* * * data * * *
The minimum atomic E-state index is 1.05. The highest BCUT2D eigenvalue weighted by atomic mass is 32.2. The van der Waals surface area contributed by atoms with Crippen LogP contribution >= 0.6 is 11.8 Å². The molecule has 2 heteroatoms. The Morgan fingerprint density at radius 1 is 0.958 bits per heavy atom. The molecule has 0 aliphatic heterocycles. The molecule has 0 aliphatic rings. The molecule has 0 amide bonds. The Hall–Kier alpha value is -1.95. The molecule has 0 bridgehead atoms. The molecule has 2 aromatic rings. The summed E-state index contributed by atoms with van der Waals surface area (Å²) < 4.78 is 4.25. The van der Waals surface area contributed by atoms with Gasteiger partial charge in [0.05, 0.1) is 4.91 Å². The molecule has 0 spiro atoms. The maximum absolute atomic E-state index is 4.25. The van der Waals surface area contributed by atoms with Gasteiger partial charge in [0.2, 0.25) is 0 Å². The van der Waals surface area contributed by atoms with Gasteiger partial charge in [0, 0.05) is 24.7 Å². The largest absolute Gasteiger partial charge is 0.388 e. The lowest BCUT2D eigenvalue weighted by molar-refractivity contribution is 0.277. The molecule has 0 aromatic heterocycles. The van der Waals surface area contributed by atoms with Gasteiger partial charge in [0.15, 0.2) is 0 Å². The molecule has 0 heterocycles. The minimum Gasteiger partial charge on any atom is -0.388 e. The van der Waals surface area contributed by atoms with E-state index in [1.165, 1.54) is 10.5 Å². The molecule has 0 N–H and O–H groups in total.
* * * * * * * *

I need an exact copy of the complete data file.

The minimum atomic E-state index is 1.05. The highest BCUT2D eigenvalue weighted by atomic mass is 32.2. The van der Waals surface area contributed by atoms with Crippen LogP contribution >= 0.6 is 11.8 Å². The molecule has 2 heteroatoms. The Morgan fingerprint density at radius 1 is 0.958 bits per heavy atom. The molecule has 0 aliphatic heterocycles. The molecule has 0 aliphatic rings. The molecule has 0 amide bonds. The Hall–Kier alpha value is -1.95. The molecule has 0 bridgehead atoms. The molecule has 2 aromatic rings. The summed E-state index contributed by atoms with van der Waals surface area (Å²) < 4.78 is 4.25. The van der Waals surface area contributed by atoms with Gasteiger partial charge in [0.05, 0.1) is 4.91 Å². The molecule has 0 spiro atoms. The maximum absolute atomic E-state index is 4.25. The van der Waals surface area contributed by atoms with Gasteiger partial charge in [0.2, 0.25) is 0 Å². The van der Waals surface area contributed by atoms with Gasteiger partial charge in [0, 0.05) is 24.7 Å². The largest absolute Gasteiger partial charge is 0.388 e. The lowest BCUT2D eigenvalue weighted by molar-refractivity contribution is 0.277. The molecule has 0 aromatic heterocycles. The van der Waals surface area contributed by atoms with Gasteiger partial charge in [0.15, 0.2) is 0 Å². The molecule has 0 heterocycles. The minimum Gasteiger partial charge on any atom is -0.388 e. The van der Waals surface area contributed by atoms with E-state index in [1.165, 1.54) is 10.5 Å². The molecule has 0 N–H and O–H groups in total.